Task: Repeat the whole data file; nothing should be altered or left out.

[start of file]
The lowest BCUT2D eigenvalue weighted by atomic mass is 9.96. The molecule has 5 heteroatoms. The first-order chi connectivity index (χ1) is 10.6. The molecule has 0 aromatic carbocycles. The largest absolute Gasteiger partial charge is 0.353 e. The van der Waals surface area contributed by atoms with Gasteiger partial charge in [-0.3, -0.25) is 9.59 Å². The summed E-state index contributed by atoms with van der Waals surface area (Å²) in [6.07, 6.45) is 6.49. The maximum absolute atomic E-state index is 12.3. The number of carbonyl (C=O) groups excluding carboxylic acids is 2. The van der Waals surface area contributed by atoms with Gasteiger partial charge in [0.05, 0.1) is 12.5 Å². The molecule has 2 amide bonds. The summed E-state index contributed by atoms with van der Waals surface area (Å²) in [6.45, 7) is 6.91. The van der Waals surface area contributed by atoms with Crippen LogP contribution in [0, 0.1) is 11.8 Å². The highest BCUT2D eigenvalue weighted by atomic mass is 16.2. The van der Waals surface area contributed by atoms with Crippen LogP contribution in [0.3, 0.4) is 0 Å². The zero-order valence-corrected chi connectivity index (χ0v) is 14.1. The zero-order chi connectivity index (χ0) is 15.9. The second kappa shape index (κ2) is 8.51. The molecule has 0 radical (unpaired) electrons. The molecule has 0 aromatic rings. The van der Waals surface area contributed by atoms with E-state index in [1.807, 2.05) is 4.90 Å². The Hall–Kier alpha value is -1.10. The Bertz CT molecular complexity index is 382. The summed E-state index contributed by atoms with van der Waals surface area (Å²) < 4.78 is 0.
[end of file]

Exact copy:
The lowest BCUT2D eigenvalue weighted by atomic mass is 9.96. The molecule has 5 heteroatoms. The first-order chi connectivity index (χ1) is 10.6. The molecule has 0 aromatic carbocycles. The largest absolute Gasteiger partial charge is 0.353 e. The van der Waals surface area contributed by atoms with Gasteiger partial charge in [-0.3, -0.25) is 9.59 Å². The summed E-state index contributed by atoms with van der Waals surface area (Å²) in [6.07, 6.45) is 6.49. The maximum absolute atomic E-state index is 12.3. The number of carbonyl (C=O) groups excluding carboxylic acids is 2. The van der Waals surface area contributed by atoms with Gasteiger partial charge in [0.05, 0.1) is 12.5 Å². The molecule has 2 amide bonds. The summed E-state index contributed by atoms with van der Waals surface area (Å²) in [6.45, 7) is 6.91. The van der Waals surface area contributed by atoms with Crippen LogP contribution in [0, 0.1) is 11.8 Å². The highest BCUT2D eigenvalue weighted by atomic mass is 16.2. The van der Waals surface area contributed by atoms with Crippen LogP contribution in [0.3, 0.4) is 0 Å². The zero-order valence-corrected chi connectivity index (χ0v) is 14.1. The zero-order chi connectivity index (χ0) is 15.9. The second kappa shape index (κ2) is 8.51. The molecule has 0 radical (unpaired) electrons. The molecule has 0 aromatic rings. The van der Waals surface area contributed by atoms with E-state index in [1.807, 2.05) is 4.90 Å². The Hall–Kier alpha value is -1.10. The Bertz CT molecular complexity index is 382. The summed E-state index contributed by atoms with van der Waals surface area (Å²) < 4.78 is 0.